Oh em gee. We’ve won our class, I1 (Petrol Saloons and Hatches Normally Aspirated sub 1199cc), we’re the highest-placing female crew and placed second overall against 39 other cars of all shapes, engine displacements and fuel types. It is genuine disbelief. I’ve done nothing special, my navigator is a yoga teacher who has never done this before in her life and I’m not exactly known for being light with the right foot.
How was the Toyota Aygo driven so fuel efficiently? The genuine answer is we did nothing special, it was driven how anyone on a long roadtrip would drive. Just under the speed limit to get there as quickly as possible. And this was our strategy from the beginning, to drive the Aygo as realistically as possible so anyone behind the wheel should be able to achieve these results or close enough to them.
We didn’t pack light either. We’re carrying a full-size spare wheel along with the standard space saver, just in case. Team motto: being late or hangry are not options, so we raided the local mall and were carrying close to 10kgs in padkos and water. And I found a new pair of shoes while looking for food. So, there’s that, too.
In shakedown testing the day before the event we realised that the Aygo’s variance in fuel consumption was minimal between driving efficiently and simply keeping up with traffic. A decision was made to sacrifice fuel during the legs for the sake of speed rather than incur a fuel penalty for lateness.
At no point did we employ tricks of the hypermiling trade; hugging the barrier, avoiding braking, accelerating super gently and not using the air-con. Quite the opposite, we used the air-con downhills and on flats, on hills we had to give it a rest, we needed all 53 kW available focused on said hill. And as for speed, just as we’d predicted, our strategy to sacrifice fuel on the road and have time in hand in case we were running late for a checkpoint proved important. We incurred no fuel penalties for late arrival the entire rally.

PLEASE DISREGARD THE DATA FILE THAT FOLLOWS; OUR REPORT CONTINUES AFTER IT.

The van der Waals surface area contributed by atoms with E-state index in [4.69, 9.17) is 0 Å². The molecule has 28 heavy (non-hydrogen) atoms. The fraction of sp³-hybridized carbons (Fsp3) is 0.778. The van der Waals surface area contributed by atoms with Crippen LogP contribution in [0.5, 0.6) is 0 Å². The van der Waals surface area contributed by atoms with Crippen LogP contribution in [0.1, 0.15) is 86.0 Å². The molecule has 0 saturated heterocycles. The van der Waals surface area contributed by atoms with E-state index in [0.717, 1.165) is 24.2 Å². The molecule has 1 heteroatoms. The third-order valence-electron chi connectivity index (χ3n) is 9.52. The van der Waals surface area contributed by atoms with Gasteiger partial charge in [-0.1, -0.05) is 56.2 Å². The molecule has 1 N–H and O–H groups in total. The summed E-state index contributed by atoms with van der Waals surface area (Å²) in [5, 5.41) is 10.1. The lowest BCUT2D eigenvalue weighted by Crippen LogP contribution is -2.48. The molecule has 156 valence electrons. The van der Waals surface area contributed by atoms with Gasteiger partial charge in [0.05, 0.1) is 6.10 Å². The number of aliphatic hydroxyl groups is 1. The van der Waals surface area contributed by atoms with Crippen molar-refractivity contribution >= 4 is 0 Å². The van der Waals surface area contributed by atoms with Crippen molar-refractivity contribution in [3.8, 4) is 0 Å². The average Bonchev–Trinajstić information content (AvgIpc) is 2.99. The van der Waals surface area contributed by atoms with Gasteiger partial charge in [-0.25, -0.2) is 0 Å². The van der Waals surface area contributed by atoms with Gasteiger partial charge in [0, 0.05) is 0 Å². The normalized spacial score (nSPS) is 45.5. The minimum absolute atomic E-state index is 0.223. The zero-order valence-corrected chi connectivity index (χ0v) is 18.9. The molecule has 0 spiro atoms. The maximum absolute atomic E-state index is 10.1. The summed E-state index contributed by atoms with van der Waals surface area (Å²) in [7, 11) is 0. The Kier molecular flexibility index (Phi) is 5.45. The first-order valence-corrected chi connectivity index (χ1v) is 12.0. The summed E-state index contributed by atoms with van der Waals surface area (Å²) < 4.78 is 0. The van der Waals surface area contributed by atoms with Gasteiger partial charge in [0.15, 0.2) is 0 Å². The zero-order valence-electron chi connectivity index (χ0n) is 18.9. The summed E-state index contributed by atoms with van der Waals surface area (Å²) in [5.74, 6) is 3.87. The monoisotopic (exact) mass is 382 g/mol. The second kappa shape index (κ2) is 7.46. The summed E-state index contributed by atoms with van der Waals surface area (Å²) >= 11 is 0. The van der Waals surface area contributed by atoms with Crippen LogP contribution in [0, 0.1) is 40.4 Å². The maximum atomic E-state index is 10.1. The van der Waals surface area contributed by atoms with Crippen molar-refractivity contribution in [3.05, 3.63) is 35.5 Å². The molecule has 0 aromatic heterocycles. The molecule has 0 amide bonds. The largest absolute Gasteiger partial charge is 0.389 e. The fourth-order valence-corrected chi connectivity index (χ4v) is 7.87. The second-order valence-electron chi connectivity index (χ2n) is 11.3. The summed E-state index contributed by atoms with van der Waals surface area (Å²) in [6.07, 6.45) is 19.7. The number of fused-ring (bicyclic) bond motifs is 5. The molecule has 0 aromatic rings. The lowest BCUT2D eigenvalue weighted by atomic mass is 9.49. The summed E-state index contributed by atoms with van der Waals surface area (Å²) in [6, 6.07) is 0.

The route terrain changed daily, each leg presenting something different, flats, hills, a mixture and extreme undulating roads. There were newly surfaced roads and one that turned a bit gymkhana-esque avoiding the potholes with our smaller tyres. Having only 93 Nm meant that the Aygo had to be driven all the way up the hill, most of the time we opted for third gear, inline with our strategy to never lose speed. We had to drive down hills too if the gradient wasn’t steep enough or we weren’t carrying enough speed, our small size meant that momentum was something we chased, not something that happened as with the bigger cars. We drove hard, the moment of respite would be when we stopped and made it to the end.
Our average fuel consumption at the end of the WesBank Fuel Economy Tour of 4.8328 l/100 km from a 1.0-litre engine is phenomenal and shows how economical the Aygo is, it’s not some figure achieved in the motoring utopia of a testing lab. The nature of the classes means that class wins are celebrated and not the overall figures, which is important. While we placed second overall and were the highest-ranking petrol-powered competitor, flanked in third and first by two diesel engines you need to compare apples with apples, and that is achieved by putting the vehicle into class categories.